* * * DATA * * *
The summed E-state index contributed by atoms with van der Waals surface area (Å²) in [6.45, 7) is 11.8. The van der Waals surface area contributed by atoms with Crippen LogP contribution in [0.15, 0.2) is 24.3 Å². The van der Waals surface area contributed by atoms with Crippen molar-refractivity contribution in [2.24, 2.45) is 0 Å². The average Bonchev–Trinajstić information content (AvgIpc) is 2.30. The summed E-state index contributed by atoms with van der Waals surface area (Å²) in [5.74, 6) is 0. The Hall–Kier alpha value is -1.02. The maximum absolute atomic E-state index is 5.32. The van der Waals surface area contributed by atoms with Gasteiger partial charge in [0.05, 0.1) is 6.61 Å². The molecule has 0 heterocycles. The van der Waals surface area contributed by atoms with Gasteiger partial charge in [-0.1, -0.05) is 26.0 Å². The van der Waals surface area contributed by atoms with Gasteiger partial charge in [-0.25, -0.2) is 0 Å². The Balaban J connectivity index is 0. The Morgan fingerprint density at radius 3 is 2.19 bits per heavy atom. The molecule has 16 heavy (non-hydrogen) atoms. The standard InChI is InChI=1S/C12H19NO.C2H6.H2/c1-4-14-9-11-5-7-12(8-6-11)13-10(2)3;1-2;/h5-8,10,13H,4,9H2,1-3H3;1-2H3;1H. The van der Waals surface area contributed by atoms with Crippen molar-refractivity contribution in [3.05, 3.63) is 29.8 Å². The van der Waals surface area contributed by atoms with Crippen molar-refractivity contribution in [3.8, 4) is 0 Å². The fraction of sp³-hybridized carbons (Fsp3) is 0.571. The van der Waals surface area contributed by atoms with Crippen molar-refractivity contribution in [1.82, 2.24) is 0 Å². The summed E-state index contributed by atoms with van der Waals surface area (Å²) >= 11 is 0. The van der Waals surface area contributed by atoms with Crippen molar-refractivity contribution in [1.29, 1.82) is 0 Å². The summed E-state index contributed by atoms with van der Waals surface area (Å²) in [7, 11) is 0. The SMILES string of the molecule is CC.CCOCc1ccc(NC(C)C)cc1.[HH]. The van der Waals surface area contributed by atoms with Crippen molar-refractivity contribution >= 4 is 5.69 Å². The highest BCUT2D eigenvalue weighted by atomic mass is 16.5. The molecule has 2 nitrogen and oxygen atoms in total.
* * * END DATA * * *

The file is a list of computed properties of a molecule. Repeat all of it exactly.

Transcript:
The summed E-state index contributed by atoms with van der Waals surface area (Å²) in [6.45, 7) is 11.8. The van der Waals surface area contributed by atoms with Crippen LogP contribution in [0.15, 0.2) is 24.3 Å². The van der Waals surface area contributed by atoms with Crippen molar-refractivity contribution in [2.24, 2.45) is 0 Å². The average Bonchev–Trinajstić information content (AvgIpc) is 2.30. The summed E-state index contributed by atoms with van der Waals surface area (Å²) in [5.74, 6) is 0. The Hall–Kier alpha value is -1.02. The maximum absolute atomic E-state index is 5.32. The van der Waals surface area contributed by atoms with Gasteiger partial charge in [0.05, 0.1) is 6.61 Å². The molecule has 0 heterocycles. The van der Waals surface area contributed by atoms with Gasteiger partial charge in [-0.1, -0.05) is 26.0 Å². The van der Waals surface area contributed by atoms with Gasteiger partial charge in [-0.25, -0.2) is 0 Å². The Balaban J connectivity index is 0. The Morgan fingerprint density at radius 3 is 2.19 bits per heavy atom. The molecule has 16 heavy (non-hydrogen) atoms. The standard InChI is InChI=1S/C12H19NO.C2H6.H2/c1-4-14-9-11-5-7-12(8-6-11)13-10(2)3;1-2;/h5-8,10,13H,4,9H2,1-3H3;1-2H3;1H. The van der Waals surface area contributed by atoms with Crippen molar-refractivity contribution in [3.05, 3.63) is 29.8 Å². The van der Waals surface area contributed by atoms with Crippen molar-refractivity contribution in [3.8, 4) is 0 Å². The fraction of sp³-hybridized carbons (Fsp3) is 0.571. The van der Waals surface area contributed by atoms with Crippen molar-refractivity contribution in [1.82, 2.24) is 0 Å². The summed E-state index contributed by atoms with van der Waals surface area (Å²) >= 11 is 0. The van der Waals surface area contributed by atoms with Crippen molar-refractivity contribution in [1.29, 1.82) is 0 Å². The summed E-state index contributed by atoms with van der Waals surface area (Å²) in [7, 11) is 0. The SMILES string of the molecule is CC.CCOCc1ccc(NC(C)C)cc1.[HH]. The van der Waals surface area contributed by atoms with Crippen molar-refractivity contribution >= 4 is 5.69 Å². The highest BCUT2D eigenvalue weighted by atomic mass is 16.5. The molecule has 2 nitrogen and oxygen atoms in total.